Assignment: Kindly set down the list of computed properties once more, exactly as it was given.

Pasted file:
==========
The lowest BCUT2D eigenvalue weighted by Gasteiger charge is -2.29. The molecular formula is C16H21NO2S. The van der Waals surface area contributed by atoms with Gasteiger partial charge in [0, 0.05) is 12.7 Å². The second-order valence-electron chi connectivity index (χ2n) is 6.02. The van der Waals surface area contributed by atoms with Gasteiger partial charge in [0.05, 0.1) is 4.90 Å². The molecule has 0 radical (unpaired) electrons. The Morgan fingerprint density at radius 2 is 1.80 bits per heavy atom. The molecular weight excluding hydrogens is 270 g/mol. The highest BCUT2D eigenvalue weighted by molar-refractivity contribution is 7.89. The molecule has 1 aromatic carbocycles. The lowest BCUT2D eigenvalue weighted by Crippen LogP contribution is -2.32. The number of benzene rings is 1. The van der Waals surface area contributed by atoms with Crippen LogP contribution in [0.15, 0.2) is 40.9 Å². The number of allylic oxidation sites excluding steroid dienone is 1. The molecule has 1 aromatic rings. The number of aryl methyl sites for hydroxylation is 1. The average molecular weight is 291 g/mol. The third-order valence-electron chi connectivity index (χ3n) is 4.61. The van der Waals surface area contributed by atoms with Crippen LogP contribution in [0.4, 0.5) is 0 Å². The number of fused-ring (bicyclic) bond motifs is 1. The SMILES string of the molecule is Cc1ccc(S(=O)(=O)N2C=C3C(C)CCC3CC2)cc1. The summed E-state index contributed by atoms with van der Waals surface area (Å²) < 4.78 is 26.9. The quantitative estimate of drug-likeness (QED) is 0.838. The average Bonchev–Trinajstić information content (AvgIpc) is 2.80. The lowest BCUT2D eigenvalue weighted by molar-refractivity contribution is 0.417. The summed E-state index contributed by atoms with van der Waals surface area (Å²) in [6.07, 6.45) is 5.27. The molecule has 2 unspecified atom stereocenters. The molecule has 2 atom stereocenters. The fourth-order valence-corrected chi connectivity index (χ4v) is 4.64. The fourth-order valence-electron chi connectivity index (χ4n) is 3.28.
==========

The lowest BCUT2D eigenvalue weighted by Gasteiger charge is -2.29. The molecular formula is C16H21NO2S. The van der Waals surface area contributed by atoms with Gasteiger partial charge in [0, 0.05) is 12.7 Å². The second-order valence-electron chi connectivity index (χ2n) is 6.02. The van der Waals surface area contributed by atoms with Gasteiger partial charge in [0.05, 0.1) is 4.90 Å². The molecule has 0 radical (unpaired) electrons. The Morgan fingerprint density at radius 2 is 1.80 bits per heavy atom. The molecular weight excluding hydrogens is 270 g/mol. The highest BCUT2D eigenvalue weighted by molar-refractivity contribution is 7.89. The molecule has 1 aromatic carbocycles. The lowest BCUT2D eigenvalue weighted by Crippen LogP contribution is -2.32. The number of benzene rings is 1. The van der Waals surface area contributed by atoms with Crippen LogP contribution in [0.15, 0.2) is 40.9 Å². The number of allylic oxidation sites excluding steroid dienone is 1. The molecule has 1 aromatic rings. The number of aryl methyl sites for hydroxylation is 1. The average molecular weight is 291 g/mol. The third-order valence-electron chi connectivity index (χ3n) is 4.61. The van der Waals surface area contributed by atoms with Crippen LogP contribution in [0.4, 0.5) is 0 Å². The number of fused-ring (bicyclic) bond motifs is 1. The SMILES string of the molecule is Cc1ccc(S(=O)(=O)N2C=C3C(C)CCC3CC2)cc1. The summed E-state index contributed by atoms with van der Waals surface area (Å²) < 4.78 is 26.9. The quantitative estimate of drug-likeness (QED) is 0.838. The average Bonchev–Trinajstić information content (AvgIpc) is 2.80. The lowest BCUT2D eigenvalue weighted by molar-refractivity contribution is 0.417. The summed E-state index contributed by atoms with van der Waals surface area (Å²) in [6.07, 6.45) is 5.27. The molecule has 2 unspecified atom stereocenters. The molecule has 2 atom stereocenters. The fourth-order valence-corrected chi connectivity index (χ4v) is 4.64. The fourth-order valence-electron chi connectivity index (χ4n) is 3.28.